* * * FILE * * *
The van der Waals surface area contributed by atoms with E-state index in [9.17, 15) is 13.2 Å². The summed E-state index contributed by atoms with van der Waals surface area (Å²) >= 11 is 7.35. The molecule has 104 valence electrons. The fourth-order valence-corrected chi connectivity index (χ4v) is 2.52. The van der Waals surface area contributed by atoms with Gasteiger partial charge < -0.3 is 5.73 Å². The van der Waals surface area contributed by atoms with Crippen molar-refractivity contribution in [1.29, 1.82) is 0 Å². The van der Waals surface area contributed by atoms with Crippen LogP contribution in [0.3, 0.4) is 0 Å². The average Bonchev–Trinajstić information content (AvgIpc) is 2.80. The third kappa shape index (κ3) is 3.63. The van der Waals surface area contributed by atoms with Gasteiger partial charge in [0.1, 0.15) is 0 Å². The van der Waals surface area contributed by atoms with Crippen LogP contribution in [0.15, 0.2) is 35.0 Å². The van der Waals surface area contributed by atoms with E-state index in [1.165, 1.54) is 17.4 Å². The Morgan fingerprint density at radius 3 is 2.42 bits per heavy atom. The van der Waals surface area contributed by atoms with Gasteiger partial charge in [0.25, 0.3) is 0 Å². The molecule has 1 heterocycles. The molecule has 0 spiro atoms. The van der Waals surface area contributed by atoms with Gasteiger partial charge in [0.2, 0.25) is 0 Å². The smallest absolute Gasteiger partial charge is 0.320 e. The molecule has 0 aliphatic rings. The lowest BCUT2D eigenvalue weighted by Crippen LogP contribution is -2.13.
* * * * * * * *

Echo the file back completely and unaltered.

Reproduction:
The van der Waals surface area contributed by atoms with E-state index in [9.17, 15) is 13.2 Å². The summed E-state index contributed by atoms with van der Waals surface area (Å²) >= 11 is 7.35. The molecule has 104 valence electrons. The fourth-order valence-corrected chi connectivity index (χ4v) is 2.52. The van der Waals surface area contributed by atoms with Gasteiger partial charge < -0.3 is 5.73 Å². The van der Waals surface area contributed by atoms with Crippen molar-refractivity contribution in [1.29, 1.82) is 0 Å². The van der Waals surface area contributed by atoms with Crippen LogP contribution in [0.3, 0.4) is 0 Å². The average Bonchev–Trinajstić information content (AvgIpc) is 2.80. The third kappa shape index (κ3) is 3.63. The van der Waals surface area contributed by atoms with Gasteiger partial charge in [0.1, 0.15) is 0 Å². The van der Waals surface area contributed by atoms with Crippen LogP contribution in [0.15, 0.2) is 35.0 Å². The van der Waals surface area contributed by atoms with E-state index in [1.165, 1.54) is 17.4 Å². The Morgan fingerprint density at radius 3 is 2.42 bits per heavy atom. The van der Waals surface area contributed by atoms with Gasteiger partial charge in [0.25, 0.3) is 0 Å². The molecule has 1 heterocycles. The molecule has 0 spiro atoms. The van der Waals surface area contributed by atoms with Gasteiger partial charge in [0.2, 0.25) is 0 Å². The smallest absolute Gasteiger partial charge is 0.320 e. The molecule has 0 aliphatic rings. The lowest BCUT2D eigenvalue weighted by Crippen LogP contribution is -2.13.